The two types of vitamin K consumed by people, K1 (phylloquinone) and K2 (menaquinone), were first discovered in the 1920s and 1930s, when restrictions on animal diets led to excessive bleeding. Vitamins K1 and K2 help with blood clotting, and not having enough of them can result in problems for many people.
The main thing that both vitamins K1 and K2 do is activate a number of proteins in the body. In addition to being helpful for blood clotting, these proteins have benefits when it comes to cardiovascular health and bone health, and potentially cognitive health.
Blood clotting has both good and bad effects on the body. Without it, a person can bleed to death from even just a minor injury. However, blood that clots too easily can cause problems as well. With this in mind, folks with blood clotting disorders, or who may be taking medications for it, should avoid foods rich in vitamin K.
Vitamin K helps with cardiovascular health by activating a protein that prevents calcium from forming plaque blockages in the arteries. The presence of these plaque blockages is a strong indicator of the health of a person's cardiovascular system.
There is some evidence that vitamin K plays an important part in maintaining bone health. Studies indicate that vitamin K activates proteins that are required for bone health and growth. These studies have shown a link between low levels of vitamin K and a higher risk of bone fractures. Other studies on the effects of vitamin K1 on bone loss have been inconclusive. However, research does indicate that vitamin K2 can help reduce the risk of fractures.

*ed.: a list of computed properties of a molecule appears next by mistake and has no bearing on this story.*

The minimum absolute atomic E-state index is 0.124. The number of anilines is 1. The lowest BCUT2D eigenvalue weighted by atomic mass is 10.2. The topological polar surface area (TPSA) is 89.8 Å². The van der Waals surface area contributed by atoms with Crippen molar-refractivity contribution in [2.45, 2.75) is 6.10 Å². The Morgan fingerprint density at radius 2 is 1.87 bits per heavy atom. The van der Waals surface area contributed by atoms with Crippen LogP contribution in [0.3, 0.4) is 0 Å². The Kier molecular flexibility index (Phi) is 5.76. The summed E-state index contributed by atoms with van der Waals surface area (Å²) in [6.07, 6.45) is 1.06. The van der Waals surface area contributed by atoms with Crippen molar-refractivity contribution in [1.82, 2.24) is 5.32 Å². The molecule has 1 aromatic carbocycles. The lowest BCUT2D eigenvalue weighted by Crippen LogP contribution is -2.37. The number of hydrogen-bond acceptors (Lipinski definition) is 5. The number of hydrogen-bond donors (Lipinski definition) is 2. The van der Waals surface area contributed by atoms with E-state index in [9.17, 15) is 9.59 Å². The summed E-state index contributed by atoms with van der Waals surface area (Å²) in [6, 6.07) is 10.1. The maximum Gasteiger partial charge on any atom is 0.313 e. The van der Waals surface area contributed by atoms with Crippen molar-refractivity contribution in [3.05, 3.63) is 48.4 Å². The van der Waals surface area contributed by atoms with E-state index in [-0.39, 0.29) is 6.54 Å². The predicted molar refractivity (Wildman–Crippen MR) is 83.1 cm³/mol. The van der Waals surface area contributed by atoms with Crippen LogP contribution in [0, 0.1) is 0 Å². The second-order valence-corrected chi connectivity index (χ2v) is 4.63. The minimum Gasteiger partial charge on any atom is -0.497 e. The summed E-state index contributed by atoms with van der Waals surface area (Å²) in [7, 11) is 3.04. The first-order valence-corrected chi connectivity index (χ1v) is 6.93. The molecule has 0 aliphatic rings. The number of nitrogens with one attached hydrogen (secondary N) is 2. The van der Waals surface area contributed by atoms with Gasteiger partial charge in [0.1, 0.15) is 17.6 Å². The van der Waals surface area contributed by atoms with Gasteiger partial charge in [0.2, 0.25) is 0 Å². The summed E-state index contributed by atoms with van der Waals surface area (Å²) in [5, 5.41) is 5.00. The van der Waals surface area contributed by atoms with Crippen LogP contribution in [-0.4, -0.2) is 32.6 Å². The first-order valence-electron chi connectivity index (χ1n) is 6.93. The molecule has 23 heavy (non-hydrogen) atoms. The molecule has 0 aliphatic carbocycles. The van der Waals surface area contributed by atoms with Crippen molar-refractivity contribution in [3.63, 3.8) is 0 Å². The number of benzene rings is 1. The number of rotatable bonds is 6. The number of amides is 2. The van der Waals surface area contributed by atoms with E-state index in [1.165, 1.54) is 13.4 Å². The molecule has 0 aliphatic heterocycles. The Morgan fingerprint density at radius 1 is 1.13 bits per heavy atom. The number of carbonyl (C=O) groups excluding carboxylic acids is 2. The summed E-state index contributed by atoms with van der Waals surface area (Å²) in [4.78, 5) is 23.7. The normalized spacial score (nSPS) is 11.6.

Finally, vitamin K may be good for optimal cognitive function. Research has shown that people 81 years old and above who eat foods rich in vitamin K demonstrate lower levels of cognitive decline than those who don't.
Produced mostly by plants, vitamin K1 represents the predominant form of vitamin K in people's diets. As such, the main source of vitamin K1 are green leafy vegetables such as kale, collard greens, turnip greens, spinach, broccoli and Brussels sprouts.
The sources for vitamin K2, on the other hand, differ based on the sub type. One of vitamin K2's sub types, MK-4, can be found in some animal products, and is the only form not produced by bacteria. Good sources of vitamin K2 include dark chicken meat, egg yolks, goose liver and butter.
Sub types MK-5 through MK-15 are produced by bacteria. As such, these can be found in fermented foods. Japanese fermented soy, also called natto, is a good source of MK-7. Certain hard and soft cheeses are good sources of MK-8 and MK-9.
Compared to vitamin K1, vitamin K2 is less prevalent in the Western diet. As such, anyone looking to experience the benefits of vitamin K2, especially when it comes to bone health, should identify what natural sources are readily available to them.
Overall, eating foods rich in vitamin K is a great way to maintain overall good health, especially when it comes to the heart and bones. All you need is to determine what kind of vitamin K to consume to provide the right benefits your body needs.